It is well known that to be a great tennis player you have to use your mental as well as your physical skills.
These tennis mental skills are as vital in terms of your tennis training as hitting forehands and backhands.
Let’s be honest, the more successful players are mentally tougher than the others!
Is it a fluke that Federer and Sampras have so many titles and Safin so few for a player of his ability?
What do people mean when they say Nadal is so mentally tough?
Can your mind game get you through matches?
Is your mental approach more important than than your technique?
One of the most powerful tennis psychology skills is that of goal setting.
Goal setting is a powerful way to turn your tennis vision of the future into reality. By knowing exactly what you want to achieve you will be able to concentrate all of your efforts in the right directions as well as being able to quickly spot any distractions that may pop up.
Also, you will find that well-set goals are very motivating.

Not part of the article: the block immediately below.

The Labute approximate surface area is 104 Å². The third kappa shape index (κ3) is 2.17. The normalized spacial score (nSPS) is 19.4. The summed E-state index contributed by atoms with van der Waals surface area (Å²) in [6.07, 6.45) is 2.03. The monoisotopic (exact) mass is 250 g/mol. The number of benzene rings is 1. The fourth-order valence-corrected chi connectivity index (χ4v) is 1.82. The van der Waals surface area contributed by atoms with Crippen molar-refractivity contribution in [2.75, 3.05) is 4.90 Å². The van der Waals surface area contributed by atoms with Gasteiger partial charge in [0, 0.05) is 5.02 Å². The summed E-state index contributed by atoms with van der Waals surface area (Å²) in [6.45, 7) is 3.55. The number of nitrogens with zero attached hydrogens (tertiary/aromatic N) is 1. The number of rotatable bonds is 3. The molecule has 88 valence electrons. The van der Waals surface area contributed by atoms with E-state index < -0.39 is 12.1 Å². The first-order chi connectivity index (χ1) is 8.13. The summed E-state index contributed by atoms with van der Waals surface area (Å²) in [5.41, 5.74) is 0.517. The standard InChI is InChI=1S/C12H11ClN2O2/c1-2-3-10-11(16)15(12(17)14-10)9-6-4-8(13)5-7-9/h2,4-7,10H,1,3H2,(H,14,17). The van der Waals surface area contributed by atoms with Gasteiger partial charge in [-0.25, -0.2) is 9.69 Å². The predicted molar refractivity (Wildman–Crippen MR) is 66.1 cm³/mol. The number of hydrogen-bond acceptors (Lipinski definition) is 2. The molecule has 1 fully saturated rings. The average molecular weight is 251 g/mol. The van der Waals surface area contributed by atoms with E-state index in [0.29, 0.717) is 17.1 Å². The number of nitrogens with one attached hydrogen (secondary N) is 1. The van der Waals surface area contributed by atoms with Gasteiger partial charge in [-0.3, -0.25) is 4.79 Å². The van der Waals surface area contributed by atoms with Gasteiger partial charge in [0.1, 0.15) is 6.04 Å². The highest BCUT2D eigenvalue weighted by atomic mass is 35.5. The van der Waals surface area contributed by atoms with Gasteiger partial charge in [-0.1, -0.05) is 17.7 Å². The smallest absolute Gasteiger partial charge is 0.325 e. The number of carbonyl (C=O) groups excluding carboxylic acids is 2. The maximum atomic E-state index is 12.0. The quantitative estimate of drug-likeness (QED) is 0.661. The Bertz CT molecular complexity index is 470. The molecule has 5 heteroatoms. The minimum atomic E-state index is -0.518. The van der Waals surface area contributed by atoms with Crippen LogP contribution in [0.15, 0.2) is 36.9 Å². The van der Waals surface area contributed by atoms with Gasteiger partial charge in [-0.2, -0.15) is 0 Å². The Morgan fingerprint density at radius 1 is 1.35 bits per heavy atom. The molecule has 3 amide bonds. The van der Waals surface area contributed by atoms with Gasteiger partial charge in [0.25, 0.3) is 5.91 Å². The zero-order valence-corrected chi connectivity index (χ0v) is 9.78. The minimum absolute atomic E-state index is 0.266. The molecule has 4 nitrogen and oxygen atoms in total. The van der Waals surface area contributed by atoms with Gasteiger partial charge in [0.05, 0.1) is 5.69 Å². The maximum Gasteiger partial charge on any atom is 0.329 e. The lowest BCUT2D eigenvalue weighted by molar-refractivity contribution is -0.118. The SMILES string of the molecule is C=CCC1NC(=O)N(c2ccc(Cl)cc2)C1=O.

Your self-confidence will explode as you start setting and achieving goals and get nearer to your overall target.
How To Do Goalsetting
First create your “big picture” of what you want to do with your tennis.
Second, break these down into smaller and smaller chunks that become weekly goals.
Finally, now you have your plan, start working towards achieving it.
The best way to make goals more powerful is to use the SMART mnemonic.
SMART stands for:
S Specific (e.g. I want to improve my tennis rating from 6.2 to 5.2 NOT I want to improve my tennis.
M Measurable (you must be able to measure exactly whether you are reaching your targets or not.
A Attainable (can you eally win all 4 Grand Slams this year?)
R Relevant (e.g. improving your 1st serve % WILL help your game but mowing the lawn on a regular basis wil not!)
T Time-bound (Give yourself an exact date to do things by as this will stop you wasting time!)
PLEASE NOTE – As you make progress please don’t react wrongly to any goals that you don’t achieve.
These are NOT failures!
Because everything you do provides you with valuable feedback, you just have to learn to use this feedback you get to re-align your goals as necessary. You really need to realise that this is a normal process that you must follow.
By using the above system to set your goals followed by regularly checking progress and making any adjustments necessary you will find yourself hitting your tennis targets and your tennis goals on a regular basis – NO QUESTION!